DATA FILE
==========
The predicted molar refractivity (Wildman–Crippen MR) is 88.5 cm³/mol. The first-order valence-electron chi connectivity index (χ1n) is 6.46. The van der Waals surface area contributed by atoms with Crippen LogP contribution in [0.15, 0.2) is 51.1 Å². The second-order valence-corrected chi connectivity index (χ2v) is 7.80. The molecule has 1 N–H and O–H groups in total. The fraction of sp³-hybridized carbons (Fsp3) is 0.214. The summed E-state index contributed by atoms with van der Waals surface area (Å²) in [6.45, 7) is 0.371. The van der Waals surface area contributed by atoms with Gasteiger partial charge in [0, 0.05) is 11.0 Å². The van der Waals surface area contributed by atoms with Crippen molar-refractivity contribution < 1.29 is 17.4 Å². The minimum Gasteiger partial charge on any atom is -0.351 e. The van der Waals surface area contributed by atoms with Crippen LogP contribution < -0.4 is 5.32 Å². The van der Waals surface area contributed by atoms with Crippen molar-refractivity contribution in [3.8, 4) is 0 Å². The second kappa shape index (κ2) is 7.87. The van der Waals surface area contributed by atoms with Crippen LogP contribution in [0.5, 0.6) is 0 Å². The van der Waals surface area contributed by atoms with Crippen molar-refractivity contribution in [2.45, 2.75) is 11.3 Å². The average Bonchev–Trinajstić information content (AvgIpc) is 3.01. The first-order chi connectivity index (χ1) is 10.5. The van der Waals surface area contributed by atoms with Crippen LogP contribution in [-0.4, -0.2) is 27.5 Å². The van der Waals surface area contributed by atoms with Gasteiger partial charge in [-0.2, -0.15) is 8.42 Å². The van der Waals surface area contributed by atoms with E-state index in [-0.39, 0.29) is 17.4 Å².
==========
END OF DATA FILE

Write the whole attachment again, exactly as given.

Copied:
The predicted molar refractivity (Wildman–Crippen MR) is 88.5 cm³/mol. The first-order valence-electron chi connectivity index (χ1n) is 6.46. The van der Waals surface area contributed by atoms with Crippen LogP contribution in [0.15, 0.2) is 51.1 Å². The second-order valence-corrected chi connectivity index (χ2v) is 7.80. The molecule has 1 N–H and O–H groups in total. The fraction of sp³-hybridized carbons (Fsp3) is 0.214. The summed E-state index contributed by atoms with van der Waals surface area (Å²) in [6.45, 7) is 0.371. The van der Waals surface area contributed by atoms with Gasteiger partial charge in [0, 0.05) is 11.0 Å². The van der Waals surface area contributed by atoms with Crippen molar-refractivity contribution < 1.29 is 17.4 Å². The minimum Gasteiger partial charge on any atom is -0.351 e. The van der Waals surface area contributed by atoms with Crippen LogP contribution < -0.4 is 5.32 Å². The van der Waals surface area contributed by atoms with Crippen molar-refractivity contribution in [3.8, 4) is 0 Å². The second kappa shape index (κ2) is 7.87. The van der Waals surface area contributed by atoms with Crippen LogP contribution in [0.5, 0.6) is 0 Å². The van der Waals surface area contributed by atoms with Crippen molar-refractivity contribution in [2.45, 2.75) is 11.3 Å². The average Bonchev–Trinajstić information content (AvgIpc) is 3.01. The first-order chi connectivity index (χ1) is 10.5. The van der Waals surface area contributed by atoms with Crippen LogP contribution in [-0.4, -0.2) is 27.5 Å². The van der Waals surface area contributed by atoms with Gasteiger partial charge in [-0.2, -0.15) is 8.42 Å². The van der Waals surface area contributed by atoms with E-state index in [-0.39, 0.29) is 17.4 Å².